When we are too close to something, sometimes we can’t see it. Sometimes we don’t want to see it. Sometimes we don’t want to see it so badly we convince ourselves it isn’t there.
As I listen to yet another friend speak through her tears, I am reminded of this very thing. As she shares with me what is going on in her world, and asks me what I think, I am careful to do way more listening than speaking. At this very early stage, that is what we need: to be heard.
She shares with me the “reason” her husband is giving her for leaving and the promises he is making to take care of her and their children. She shares many details and feelings and tears.
When I briefly share a few similarities between my experience and hers, she immediately gets defensive. So I listen some more.
She shares that she doesn’t know what to do, doesn’t know what her rights are, doesn’t know how to find answers. I refer her to an attorney for legal advice, or legal aide. She needs to know what she is in for legally. She then shares that her husband has told her not to get an attorney, they don’t need one and they just costs lots of money. Hmmmmm.
She shares that she doesn’t have a job and hasn’t had a job since their oldest child was born; she has no income on her own. When I ask how she will pay for things like rent, groceries, etc., she says her husband assured her he will pay for those things. I take a moment to remind her that he wants out, he will say anything to get her to let him out. Again, I suggest she get legal advice.
I asked her about the kids. Does he want shared parenting time? She says he will want to see the kids, so he will want joint custody. I explain the difference between parenting time and custody. I explain that my ex wanted shared parenting time even though he didn’t spend “his” time with the kids. She gets very defensive, she says well her husband loves his kids, so he would never do that, unlike my ex.
This is where we see being too close causes us not to see.
In the most loving, compassionate way, I explain to her that my ex loves our kids in his own way, which is totally different from mine. And no matter how much she thinks or even knows that her husband loves his children, divorce changes everything.
I would love to be able to tell you, believe your husband in what he promises. I cannot. I have seen way too many go sour. Your husband may believe he is keeping all his promises, and doing what is right by you. But divorce changes everything.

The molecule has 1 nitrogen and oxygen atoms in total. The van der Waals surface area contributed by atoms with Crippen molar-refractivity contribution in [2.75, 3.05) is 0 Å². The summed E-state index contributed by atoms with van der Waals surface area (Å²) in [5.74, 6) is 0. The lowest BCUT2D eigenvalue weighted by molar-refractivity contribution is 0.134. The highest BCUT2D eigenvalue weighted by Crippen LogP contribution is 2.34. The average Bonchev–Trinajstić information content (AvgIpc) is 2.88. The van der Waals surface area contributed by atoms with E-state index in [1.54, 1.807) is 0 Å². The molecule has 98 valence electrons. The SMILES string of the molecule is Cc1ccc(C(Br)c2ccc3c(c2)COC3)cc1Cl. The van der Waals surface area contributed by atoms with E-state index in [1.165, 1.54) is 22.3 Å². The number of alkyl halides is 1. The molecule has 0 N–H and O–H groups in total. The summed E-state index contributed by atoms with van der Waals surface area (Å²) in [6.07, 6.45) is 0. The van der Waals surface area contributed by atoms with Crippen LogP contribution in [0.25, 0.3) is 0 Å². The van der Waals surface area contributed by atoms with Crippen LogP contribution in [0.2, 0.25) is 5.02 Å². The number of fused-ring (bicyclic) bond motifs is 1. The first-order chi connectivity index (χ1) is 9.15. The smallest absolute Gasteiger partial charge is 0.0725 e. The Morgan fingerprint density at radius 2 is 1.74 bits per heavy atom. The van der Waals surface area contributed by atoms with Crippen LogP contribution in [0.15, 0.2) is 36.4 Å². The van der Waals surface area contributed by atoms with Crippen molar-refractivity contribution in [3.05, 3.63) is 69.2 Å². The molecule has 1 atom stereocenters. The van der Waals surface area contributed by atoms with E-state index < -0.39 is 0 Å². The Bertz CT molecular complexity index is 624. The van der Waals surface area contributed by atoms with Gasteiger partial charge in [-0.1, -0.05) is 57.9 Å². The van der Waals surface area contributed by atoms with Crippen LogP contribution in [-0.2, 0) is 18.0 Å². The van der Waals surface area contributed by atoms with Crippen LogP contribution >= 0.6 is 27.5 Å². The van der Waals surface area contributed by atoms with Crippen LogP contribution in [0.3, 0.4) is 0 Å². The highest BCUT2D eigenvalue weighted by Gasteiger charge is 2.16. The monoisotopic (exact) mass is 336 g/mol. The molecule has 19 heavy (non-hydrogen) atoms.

I ask, how will she pay for gas in her car? Going for coffee with a friend? Taking the kids to dinner?
She is not sure she understands my questions. So I rephrase. Are you going to ask your husband, soon-to-be ex-husband, for money when you want to do those things? She is stunned, has that deer in the headlights look. She had not thought about that. Her husband keeps telling her she doesn’t need to go to work right away, but she should start thinking about it, again stating that he made a promise (in their wedding vows) to take care of her and he says he still plans to do that, just not as her husband.
Well that is all fine and dandy, until you do something to upset him, or he finds a girlfriend. Then, believe me, he won’t be so inclined to take care of you. Plus, you have now just given him carte blanche over your life; he is in control of you and your life.
My prayer is that her husband holds true to the promises he is making her, that their impending divorce remains amicable, that they are able to make decisions in what is best for the kids together, even though they are separate.
Perhaps I sound bitter and “man bashing.” I am neither, just a realist. I have experienced and have witnessed more than I ever wanted, and from that is where my advice of caution comes.
Just be sure to protect yourself, both legally and emotionally. You now must rely on yourself, perhaps for the first time ever.
Don’t take everything at face value during this very difficult time; do your own research. Do your homework and be prepared. If nothing else, have someone you trust be your sounding board and do your best to listen to their take on your situation. However, always seek true legal advice to be safe. We may think we know what we are talking about, but it won’t stand up in court!